JR Central already has a name for the proposed MagLev line - Chuo
Shinkansen. However, you will get to travel in one only in 2027, because
development, construction and pre-commercial testing will take several
years. The first MagLevs will only run up to Nagoya (40 minutes) and the
track will then be extended to Osaka.
Hayabusas, poised for the long journey
Pic : Pramod de Silva
Travelling on the Shinkansen is an experience that should not be
missed if you are visiting Japan. The only caveat is that Shinkansen
tickets are not cheap. However, foreigners are eligible for a special
concession which is envied by the Japanese: The Japan Rail Pass. You
have to buy it outside Japan and ‘convert’ it at JR offices once in
Japan. The Pass allows unlimited reserved travel on JR Shinkansen/local
trains (with the exception of Nozomi Shinkansen trains), buses and
ferries for seven, 14 or 21 days.
A 21-day first-class pass costs only 80,000 Yen (Rs. 100,000) and an
ordinary class pass would cost only 58,000 Yen (Rs. 74,000). If you do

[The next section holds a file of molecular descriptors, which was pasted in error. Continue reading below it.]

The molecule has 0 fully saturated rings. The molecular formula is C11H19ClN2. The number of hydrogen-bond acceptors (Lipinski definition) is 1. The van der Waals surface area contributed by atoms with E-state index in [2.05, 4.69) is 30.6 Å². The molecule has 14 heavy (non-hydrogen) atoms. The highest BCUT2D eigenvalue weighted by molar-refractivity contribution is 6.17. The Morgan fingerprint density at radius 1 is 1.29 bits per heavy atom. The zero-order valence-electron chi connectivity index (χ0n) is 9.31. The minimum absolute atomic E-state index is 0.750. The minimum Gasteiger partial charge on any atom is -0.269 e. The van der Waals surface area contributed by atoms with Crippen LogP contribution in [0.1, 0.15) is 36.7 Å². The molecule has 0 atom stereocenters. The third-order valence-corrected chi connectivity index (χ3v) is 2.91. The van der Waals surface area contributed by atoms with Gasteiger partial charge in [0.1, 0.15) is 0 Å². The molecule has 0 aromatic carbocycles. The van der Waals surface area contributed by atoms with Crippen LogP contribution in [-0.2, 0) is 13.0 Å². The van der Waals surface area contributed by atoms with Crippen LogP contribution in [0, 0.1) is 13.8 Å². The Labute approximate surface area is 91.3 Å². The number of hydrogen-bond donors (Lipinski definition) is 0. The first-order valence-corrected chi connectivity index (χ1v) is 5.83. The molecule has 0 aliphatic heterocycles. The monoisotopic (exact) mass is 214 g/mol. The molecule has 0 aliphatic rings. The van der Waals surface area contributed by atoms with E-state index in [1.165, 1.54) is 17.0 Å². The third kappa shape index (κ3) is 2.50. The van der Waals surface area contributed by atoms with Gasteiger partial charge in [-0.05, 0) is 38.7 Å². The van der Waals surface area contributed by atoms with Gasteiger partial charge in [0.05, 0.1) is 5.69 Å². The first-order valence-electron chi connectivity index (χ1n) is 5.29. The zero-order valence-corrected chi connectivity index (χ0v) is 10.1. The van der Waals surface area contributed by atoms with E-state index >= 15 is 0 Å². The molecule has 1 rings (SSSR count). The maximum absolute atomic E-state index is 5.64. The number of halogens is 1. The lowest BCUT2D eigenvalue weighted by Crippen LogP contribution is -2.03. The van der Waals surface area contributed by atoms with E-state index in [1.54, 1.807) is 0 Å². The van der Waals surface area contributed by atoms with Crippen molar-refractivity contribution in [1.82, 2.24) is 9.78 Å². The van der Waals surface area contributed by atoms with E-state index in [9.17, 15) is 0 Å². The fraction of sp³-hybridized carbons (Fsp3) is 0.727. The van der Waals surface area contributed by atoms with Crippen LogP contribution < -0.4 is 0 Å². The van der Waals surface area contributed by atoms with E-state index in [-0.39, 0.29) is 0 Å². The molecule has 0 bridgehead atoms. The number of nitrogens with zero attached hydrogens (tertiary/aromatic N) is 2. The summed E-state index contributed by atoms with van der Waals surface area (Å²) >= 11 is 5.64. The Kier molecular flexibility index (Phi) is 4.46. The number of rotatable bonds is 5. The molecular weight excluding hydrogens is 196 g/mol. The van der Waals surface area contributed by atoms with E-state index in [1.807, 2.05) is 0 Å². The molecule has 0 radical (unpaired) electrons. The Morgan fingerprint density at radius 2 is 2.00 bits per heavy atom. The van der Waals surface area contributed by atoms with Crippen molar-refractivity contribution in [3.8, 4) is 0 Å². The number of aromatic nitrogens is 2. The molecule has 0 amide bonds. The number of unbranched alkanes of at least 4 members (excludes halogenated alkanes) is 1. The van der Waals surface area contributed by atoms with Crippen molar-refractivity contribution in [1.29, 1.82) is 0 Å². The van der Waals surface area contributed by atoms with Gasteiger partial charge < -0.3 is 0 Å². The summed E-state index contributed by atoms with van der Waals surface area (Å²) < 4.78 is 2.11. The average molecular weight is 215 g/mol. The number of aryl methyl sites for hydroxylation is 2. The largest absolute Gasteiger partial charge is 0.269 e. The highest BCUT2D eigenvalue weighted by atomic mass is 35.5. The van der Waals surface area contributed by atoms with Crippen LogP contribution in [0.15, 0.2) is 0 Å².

not have a JR Rail Pass, you could purchase only a handful of Shinkansen
tickets for that amount. This is the best way to travel around Japan.
And do not forget to get off at Nagoya to see the Shinkansen Museum,
where the very first Shinkansen (Series 0) and all subsequent Shinkansen
trains are on display.
From the Series 0 to today’s Series E5 Hayabusa, the Shinkansen has
evolved to become the most well-known high-speed rail service in the
world. Many other countries have ordered Shinkansen train systems (they
are already in use in Taiwan on the 345 Km Taipei-Kaohsiung line/95
minutes travel time), making it a global household word for speed and
safety in one convenient package.
(The writer’s trip was organised by the Ministry of Foreign Affairs